A direct comparison of four agents as monotherapy in drug-naive patients with type 2 diabetes shows that exenatide once-weekly, metformin, and pioglitazone provide good improvement in glycemic control, while sitagliptin is less effective.…
Dr. Marilyn K. Boardman at Eli Lilly and Company, Indianapolis, Indiana, and colleagues in Minnesota, the UK, Germany, and India commented that, the different agents are associated with significantly different changes in body weight, according to the published study and “head-to-head comparative studies are needed to better inform treatment decisions for type 2 diabetes, a disease for which there are numerous treatment options.”
Dr. Boardman and colleagues conducted a 26-week double-blind trial to evaluate the efficacy and safety of subcutaneous exenatide once weekly 2.0 mg, in comparison with metformin 2000 mg/d, pioglitazone 45 mg/d, and sitagliptin 100 mg/d monotherapy, in 820 intent-to-treat drug-naive patients with type 2 diabetes. The participants were given weekly placebo injections or daily placebo oral medication as appropriate to maintain blinding.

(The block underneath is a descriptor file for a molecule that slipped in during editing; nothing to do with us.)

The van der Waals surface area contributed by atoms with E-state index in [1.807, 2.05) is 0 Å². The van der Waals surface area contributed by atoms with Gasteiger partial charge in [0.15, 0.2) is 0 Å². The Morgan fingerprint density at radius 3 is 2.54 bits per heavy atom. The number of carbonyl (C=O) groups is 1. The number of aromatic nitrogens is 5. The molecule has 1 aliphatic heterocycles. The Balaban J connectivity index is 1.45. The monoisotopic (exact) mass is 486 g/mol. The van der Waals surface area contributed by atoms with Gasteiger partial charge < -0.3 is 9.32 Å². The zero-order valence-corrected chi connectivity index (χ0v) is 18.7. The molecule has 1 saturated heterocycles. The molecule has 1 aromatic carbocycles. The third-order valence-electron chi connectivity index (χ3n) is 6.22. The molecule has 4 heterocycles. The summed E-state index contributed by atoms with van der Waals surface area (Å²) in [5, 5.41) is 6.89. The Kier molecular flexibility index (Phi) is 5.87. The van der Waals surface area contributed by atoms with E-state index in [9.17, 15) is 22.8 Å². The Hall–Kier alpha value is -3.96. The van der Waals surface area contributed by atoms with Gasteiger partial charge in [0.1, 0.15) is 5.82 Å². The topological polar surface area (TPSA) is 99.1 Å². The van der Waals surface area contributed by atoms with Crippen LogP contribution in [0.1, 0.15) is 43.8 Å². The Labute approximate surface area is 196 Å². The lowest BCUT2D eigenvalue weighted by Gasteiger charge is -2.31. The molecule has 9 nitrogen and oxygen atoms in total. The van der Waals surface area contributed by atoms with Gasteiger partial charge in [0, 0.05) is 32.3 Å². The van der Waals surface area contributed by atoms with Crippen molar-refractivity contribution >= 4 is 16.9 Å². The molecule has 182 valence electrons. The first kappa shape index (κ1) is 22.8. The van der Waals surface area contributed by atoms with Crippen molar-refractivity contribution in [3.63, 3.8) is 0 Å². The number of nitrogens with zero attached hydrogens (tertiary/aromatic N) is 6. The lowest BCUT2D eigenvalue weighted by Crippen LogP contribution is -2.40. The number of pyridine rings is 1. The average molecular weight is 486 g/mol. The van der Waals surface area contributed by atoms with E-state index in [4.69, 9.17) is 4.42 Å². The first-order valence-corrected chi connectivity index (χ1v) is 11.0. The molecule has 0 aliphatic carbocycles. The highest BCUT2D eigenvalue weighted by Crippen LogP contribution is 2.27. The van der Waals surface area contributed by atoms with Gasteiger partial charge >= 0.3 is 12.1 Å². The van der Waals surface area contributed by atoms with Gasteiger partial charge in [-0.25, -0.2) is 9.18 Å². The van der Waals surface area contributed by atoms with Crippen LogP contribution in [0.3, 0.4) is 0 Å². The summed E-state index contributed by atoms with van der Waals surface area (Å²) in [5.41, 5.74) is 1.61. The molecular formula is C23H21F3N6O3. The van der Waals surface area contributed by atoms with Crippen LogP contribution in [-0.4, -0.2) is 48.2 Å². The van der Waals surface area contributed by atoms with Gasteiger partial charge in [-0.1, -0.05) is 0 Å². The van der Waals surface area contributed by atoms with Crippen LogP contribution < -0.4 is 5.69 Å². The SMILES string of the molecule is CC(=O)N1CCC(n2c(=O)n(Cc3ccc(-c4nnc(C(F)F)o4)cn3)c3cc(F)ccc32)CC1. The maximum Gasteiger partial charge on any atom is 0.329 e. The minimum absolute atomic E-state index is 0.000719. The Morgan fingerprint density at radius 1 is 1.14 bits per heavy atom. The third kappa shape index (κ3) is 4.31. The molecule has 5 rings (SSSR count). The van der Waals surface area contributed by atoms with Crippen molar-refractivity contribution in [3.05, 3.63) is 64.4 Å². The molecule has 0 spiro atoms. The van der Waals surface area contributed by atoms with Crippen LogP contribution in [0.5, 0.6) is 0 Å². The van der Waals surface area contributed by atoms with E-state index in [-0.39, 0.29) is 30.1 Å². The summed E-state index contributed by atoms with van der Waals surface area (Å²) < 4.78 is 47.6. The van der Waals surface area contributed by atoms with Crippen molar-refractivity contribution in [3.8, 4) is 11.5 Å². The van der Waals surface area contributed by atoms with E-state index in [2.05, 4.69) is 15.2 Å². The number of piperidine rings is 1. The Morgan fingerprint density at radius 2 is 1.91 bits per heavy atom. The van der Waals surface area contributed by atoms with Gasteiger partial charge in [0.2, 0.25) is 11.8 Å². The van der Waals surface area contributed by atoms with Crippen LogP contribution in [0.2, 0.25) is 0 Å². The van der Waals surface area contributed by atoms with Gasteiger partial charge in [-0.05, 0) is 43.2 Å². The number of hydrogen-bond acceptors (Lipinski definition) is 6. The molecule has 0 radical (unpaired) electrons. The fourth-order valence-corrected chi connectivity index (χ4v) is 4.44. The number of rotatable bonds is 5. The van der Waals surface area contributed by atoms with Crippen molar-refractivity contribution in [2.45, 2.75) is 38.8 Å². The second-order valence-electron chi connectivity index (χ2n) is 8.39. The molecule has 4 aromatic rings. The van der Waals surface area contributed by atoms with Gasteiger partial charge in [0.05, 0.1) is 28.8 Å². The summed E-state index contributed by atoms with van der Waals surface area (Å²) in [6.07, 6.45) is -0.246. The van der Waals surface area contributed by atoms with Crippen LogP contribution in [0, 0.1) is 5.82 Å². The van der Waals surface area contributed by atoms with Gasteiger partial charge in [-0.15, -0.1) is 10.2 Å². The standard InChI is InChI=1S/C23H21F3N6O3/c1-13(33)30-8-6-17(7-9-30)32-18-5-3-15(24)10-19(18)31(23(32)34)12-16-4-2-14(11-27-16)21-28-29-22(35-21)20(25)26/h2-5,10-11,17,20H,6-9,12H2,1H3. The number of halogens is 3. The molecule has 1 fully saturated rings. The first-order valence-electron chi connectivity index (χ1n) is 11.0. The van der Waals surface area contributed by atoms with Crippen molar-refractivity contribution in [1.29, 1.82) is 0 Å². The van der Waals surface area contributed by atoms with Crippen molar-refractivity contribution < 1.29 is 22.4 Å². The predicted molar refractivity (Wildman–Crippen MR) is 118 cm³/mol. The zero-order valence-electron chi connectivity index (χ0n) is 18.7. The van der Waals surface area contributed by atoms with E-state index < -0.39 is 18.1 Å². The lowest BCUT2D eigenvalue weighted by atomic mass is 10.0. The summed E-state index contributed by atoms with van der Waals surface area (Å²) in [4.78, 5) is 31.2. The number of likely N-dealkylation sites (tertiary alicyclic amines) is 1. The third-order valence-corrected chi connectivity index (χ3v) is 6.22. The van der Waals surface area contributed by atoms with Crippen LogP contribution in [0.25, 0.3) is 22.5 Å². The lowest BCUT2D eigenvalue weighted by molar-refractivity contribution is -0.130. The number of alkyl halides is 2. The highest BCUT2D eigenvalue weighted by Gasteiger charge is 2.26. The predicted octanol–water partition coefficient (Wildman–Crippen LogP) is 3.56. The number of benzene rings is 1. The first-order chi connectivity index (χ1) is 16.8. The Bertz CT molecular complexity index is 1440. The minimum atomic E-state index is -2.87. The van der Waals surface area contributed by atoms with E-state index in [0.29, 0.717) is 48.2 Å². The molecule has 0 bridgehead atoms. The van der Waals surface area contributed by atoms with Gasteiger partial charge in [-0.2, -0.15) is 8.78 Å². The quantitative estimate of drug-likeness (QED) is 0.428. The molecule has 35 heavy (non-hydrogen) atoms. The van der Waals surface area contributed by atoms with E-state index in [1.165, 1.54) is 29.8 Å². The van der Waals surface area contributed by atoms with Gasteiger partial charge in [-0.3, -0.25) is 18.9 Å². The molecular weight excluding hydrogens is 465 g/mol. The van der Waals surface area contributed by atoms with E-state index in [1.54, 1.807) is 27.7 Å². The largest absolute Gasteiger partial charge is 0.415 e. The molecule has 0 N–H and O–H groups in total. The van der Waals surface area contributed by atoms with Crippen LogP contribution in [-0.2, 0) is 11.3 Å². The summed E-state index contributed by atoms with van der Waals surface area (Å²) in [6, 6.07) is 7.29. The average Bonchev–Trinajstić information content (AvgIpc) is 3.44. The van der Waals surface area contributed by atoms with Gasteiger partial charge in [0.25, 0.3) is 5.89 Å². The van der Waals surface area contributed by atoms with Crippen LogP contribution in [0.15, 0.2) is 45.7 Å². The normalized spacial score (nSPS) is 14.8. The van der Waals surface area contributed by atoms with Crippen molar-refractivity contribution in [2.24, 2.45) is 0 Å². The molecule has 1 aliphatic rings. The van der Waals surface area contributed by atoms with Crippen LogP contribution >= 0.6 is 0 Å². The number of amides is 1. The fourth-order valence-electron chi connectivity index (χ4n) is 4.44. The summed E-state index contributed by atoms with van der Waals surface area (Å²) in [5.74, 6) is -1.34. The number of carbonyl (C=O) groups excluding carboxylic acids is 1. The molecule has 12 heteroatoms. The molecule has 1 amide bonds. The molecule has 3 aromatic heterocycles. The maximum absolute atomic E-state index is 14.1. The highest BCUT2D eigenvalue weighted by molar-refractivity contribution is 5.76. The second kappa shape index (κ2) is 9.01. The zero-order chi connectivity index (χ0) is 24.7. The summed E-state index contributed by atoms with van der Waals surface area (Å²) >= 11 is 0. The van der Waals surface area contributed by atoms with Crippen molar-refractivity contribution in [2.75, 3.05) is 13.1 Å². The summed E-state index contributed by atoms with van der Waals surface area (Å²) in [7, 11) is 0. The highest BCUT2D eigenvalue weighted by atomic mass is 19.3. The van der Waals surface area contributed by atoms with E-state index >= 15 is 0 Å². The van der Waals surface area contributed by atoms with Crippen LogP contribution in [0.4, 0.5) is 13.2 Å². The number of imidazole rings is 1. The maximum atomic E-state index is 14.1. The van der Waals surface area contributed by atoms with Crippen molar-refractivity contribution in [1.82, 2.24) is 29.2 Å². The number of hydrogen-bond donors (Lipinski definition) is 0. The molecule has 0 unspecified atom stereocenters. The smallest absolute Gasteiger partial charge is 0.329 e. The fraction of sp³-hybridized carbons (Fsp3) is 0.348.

Baseline average hemoglobin A1c (HbA1c) was 8.5% and mean body weight was 87.0 kg, according to the report. After 26 weeks, absolute changes in HbA1c were -1.53% with exenatide once weekly, -1.48% with metformin, -1.63% with pioglitazone, and -1.15% with sitagliptin, the team reports.
Exenatide was non-inferior to metformin, but not pioglitazone, and superior to sitagliptin. As the researchers point out, the first three agents all achieved a target HbA1c concentrations of less than 7%.
Weight changes in the four treatment arms were -2.0 kg with exenatide once weekly and metformin, +1.5 kg with pioglitazone, and -0.8 kg with sitagliptin, the report indicates.
The investigators saw no unexpected findings in terms of safety or tolerability.
“The similar effects obtained with EQW (exenatide once weekly) monotherapy and MET (metformin) monotherapy in terms of HbA1c and body weight reductions support the appropriateness of considering MET as the first-line antihyperglycemic agent in type 2 diabetes,” the researchers conclude.
Published online before print December 30, 2011, doi: 10.2337/dc11-1107 Diabetes Care December 30, 2011